This is the story of a good friend of mine who is a midwife. And, throughout her career, she has been a stout advocate of what is called "natural childbirth" – the idea that babies are best brought into this world with the absolute minimum of medical intervention that is consistent with safety. Or, as she would put it – "it’s my job to keep those nasty doctors away from a wonderful normal and completely natural experience."

Then, she had a baby of her own!

I was told by my mother that you should never, ever, no matter what the provocation, give away a lady’s age, so I’ll only tell you that she was 36 when she had her baby. In the last few weeks of pregnancy – the baby was found firstly to be very large and secondly to be in the breech position - that’s when the baby instead of having his head down pointing towards the exit, has his feet downward and will be born feet first. And that’s much more dangerous for the baby. So, despite being a convinced exponent of natural childbirth, she also felt a deep desire to do whatever was the best thing for her child. And, put in those terms, she felt there was no real choice - she had to do whatever was the best for the baby. This was a very big baby - she’s only a small woman - and it’s in the breech position - so there’s no real doubt that she needed to have a caesarean section - which is an operation in which the womb is opened and the baby taken out from the front. And so that’s what she had.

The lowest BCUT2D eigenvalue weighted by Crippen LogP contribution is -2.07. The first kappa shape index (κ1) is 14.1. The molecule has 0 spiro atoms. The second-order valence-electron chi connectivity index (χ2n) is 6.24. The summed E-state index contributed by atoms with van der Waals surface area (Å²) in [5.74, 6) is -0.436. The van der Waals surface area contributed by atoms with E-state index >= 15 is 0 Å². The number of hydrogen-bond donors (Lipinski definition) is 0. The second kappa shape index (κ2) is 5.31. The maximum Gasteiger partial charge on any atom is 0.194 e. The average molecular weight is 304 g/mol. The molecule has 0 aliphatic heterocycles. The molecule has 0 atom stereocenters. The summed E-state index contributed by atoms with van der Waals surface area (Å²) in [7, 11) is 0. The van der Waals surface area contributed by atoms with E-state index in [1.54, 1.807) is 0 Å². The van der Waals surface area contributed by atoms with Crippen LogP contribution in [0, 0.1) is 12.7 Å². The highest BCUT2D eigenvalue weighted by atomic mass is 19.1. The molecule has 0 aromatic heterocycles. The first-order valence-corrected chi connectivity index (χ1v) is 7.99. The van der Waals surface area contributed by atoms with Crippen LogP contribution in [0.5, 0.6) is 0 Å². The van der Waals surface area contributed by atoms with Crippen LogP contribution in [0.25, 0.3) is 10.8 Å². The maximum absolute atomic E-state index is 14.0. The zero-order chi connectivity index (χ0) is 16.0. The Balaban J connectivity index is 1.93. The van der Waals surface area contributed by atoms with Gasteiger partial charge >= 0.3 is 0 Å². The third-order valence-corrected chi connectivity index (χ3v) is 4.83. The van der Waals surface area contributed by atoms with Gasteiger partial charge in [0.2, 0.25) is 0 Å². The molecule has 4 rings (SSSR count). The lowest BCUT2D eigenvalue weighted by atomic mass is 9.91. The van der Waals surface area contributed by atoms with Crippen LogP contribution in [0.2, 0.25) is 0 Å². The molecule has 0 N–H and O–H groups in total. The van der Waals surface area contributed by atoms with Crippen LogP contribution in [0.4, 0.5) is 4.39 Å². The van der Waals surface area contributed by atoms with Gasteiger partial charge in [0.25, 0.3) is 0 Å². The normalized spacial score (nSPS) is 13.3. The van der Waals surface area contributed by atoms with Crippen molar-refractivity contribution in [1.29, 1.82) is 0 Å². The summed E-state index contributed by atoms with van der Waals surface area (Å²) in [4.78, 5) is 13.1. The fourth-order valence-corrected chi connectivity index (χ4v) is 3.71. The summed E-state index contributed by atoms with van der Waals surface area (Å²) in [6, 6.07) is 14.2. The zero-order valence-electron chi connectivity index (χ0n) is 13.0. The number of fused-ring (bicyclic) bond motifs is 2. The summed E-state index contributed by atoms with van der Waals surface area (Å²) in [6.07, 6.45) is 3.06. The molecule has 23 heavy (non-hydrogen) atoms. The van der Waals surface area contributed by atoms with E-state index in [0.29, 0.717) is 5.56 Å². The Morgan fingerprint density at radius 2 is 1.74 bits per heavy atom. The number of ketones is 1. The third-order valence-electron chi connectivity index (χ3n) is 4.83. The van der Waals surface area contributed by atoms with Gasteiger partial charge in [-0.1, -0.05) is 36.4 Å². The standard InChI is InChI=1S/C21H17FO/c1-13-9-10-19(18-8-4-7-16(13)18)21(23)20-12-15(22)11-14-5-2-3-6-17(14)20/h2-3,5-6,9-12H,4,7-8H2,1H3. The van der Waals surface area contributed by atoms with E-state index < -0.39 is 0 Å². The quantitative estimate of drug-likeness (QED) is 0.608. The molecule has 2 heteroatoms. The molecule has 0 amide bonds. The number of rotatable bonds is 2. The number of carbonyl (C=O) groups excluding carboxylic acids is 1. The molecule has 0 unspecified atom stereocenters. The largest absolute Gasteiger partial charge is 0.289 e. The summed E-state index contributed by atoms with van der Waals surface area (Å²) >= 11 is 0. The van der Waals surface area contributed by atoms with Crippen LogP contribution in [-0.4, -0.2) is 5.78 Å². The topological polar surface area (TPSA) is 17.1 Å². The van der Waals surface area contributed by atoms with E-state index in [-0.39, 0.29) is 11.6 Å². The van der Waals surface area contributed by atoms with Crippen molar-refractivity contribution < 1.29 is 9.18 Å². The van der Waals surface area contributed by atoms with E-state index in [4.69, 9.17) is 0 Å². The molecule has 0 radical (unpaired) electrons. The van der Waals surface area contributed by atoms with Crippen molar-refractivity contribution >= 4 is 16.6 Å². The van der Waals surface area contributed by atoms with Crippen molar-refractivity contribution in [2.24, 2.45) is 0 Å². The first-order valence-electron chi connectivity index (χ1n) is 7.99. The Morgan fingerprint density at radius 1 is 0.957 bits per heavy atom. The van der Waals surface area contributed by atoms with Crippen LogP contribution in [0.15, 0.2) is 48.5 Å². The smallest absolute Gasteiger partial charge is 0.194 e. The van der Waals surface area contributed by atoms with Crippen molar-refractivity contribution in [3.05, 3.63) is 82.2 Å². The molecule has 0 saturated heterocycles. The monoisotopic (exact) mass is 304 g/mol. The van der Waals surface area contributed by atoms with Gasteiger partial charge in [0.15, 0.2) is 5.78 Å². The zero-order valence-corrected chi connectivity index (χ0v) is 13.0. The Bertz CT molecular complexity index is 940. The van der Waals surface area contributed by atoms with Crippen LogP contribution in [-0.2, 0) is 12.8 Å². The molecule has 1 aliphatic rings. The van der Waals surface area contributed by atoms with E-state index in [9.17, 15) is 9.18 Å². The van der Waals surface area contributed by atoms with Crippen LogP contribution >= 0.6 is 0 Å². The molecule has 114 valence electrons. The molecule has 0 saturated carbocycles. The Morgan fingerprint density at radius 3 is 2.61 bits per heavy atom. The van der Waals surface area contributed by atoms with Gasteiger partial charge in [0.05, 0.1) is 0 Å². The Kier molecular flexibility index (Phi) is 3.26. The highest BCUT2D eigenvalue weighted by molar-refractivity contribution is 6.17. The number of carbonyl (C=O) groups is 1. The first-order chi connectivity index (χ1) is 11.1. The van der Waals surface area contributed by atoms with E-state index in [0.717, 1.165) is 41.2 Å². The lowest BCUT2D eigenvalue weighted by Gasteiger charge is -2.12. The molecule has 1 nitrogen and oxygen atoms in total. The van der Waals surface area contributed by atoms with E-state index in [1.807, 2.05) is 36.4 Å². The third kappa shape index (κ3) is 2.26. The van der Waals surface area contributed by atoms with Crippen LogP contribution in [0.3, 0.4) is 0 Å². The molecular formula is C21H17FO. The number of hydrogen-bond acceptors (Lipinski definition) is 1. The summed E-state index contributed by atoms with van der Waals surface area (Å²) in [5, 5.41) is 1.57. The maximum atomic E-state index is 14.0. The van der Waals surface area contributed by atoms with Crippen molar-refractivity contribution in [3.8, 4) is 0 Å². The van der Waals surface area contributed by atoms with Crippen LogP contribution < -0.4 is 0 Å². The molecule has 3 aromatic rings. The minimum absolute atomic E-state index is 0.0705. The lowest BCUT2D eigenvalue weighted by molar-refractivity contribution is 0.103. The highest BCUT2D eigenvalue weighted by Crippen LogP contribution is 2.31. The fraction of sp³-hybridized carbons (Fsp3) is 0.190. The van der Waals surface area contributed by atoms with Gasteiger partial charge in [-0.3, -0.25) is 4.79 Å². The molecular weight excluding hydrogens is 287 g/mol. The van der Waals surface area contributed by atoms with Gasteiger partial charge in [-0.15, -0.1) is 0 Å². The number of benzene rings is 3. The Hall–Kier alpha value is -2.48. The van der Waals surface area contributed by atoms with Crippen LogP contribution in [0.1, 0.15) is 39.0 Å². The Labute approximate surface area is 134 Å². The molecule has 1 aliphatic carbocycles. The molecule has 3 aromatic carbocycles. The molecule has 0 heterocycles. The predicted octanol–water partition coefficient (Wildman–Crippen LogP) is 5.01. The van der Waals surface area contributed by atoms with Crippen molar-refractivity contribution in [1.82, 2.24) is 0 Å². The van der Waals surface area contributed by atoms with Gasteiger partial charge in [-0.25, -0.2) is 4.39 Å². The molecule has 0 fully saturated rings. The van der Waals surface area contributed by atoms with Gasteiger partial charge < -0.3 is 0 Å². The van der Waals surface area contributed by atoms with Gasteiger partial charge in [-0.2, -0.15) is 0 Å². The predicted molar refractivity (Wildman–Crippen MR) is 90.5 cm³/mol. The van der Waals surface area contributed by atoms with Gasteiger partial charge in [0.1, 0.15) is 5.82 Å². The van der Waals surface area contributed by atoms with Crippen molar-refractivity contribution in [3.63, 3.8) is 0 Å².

Soon after the baby had been born I rang her up in the hospital to congratulate her - the name’s Edmund by the way - after Edmund Campion - and he was 9lb 7oz. So I congratulated her and she said:

"Now I really know what those words mean: "This is my body which will be given up for you."

When I had the operation - I really felt that I was giving up my body for my child - it’s the best thing I’ve ever done, even though it was against everything I wanted for my delivery."

And those words will always remind me of it and what Jesus did for us on the Cross and does for us today and every day in the Eucharist.

Greater love hath no one - man or woman - than to give up your body for someone you love more than anything else.

Let us stand and profess our Faith in the Gift of God.

Paul O'Reilly, SJ <fatbaldnproud@opalityone.net>

 

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Volume 2 is for you. Your thoughts, reflections, and insights on the next Sundays readings can influence the preaching you hear. Send them to jboll@lists.opsouth.org and jboll@opsouth.org. Deadline is Wednesday Noon. Include your Name, and Email Address.

-- Fr. John Boll, OP